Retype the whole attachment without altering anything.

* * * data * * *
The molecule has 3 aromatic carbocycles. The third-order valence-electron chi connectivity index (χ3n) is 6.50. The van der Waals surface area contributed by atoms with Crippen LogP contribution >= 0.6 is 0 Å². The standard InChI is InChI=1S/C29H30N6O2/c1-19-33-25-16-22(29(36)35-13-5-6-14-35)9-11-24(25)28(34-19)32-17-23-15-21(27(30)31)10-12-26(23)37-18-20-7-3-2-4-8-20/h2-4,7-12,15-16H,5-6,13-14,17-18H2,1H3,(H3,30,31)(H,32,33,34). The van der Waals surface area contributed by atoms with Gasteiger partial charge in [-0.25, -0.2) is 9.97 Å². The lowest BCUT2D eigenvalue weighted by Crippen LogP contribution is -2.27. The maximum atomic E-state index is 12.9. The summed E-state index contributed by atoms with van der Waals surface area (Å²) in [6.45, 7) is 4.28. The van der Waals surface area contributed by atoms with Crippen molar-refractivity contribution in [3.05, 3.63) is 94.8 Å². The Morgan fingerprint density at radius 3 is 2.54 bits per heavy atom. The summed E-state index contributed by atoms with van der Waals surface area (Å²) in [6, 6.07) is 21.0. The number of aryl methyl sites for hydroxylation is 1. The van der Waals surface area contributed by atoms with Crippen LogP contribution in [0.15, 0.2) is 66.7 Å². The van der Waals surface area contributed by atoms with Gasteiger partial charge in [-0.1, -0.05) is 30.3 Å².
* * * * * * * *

The molecule has 3 aromatic carbocycles. The third-order valence-electron chi connectivity index (χ3n) is 6.50. The van der Waals surface area contributed by atoms with Crippen LogP contribution >= 0.6 is 0 Å². The standard InChI is InChI=1S/C29H30N6O2/c1-19-33-25-16-22(29(36)35-13-5-6-14-35)9-11-24(25)28(34-19)32-17-23-15-21(27(30)31)10-12-26(23)37-18-20-7-3-2-4-8-20/h2-4,7-12,15-16H,5-6,13-14,17-18H2,1H3,(H3,30,31)(H,32,33,34). The van der Waals surface area contributed by atoms with Gasteiger partial charge in [-0.25, -0.2) is 9.97 Å². The lowest BCUT2D eigenvalue weighted by Crippen LogP contribution is -2.27. The maximum atomic E-state index is 12.9. The summed E-state index contributed by atoms with van der Waals surface area (Å²) in [6.45, 7) is 4.28. The van der Waals surface area contributed by atoms with Crippen molar-refractivity contribution in [3.05, 3.63) is 94.8 Å². The Morgan fingerprint density at radius 3 is 2.54 bits per heavy atom. The summed E-state index contributed by atoms with van der Waals surface area (Å²) in [6, 6.07) is 21.0. The number of aryl methyl sites for hydroxylation is 1. The van der Waals surface area contributed by atoms with Crippen LogP contribution in [0.15, 0.2) is 66.7 Å². The van der Waals surface area contributed by atoms with Gasteiger partial charge in [-0.1, -0.05) is 30.3 Å².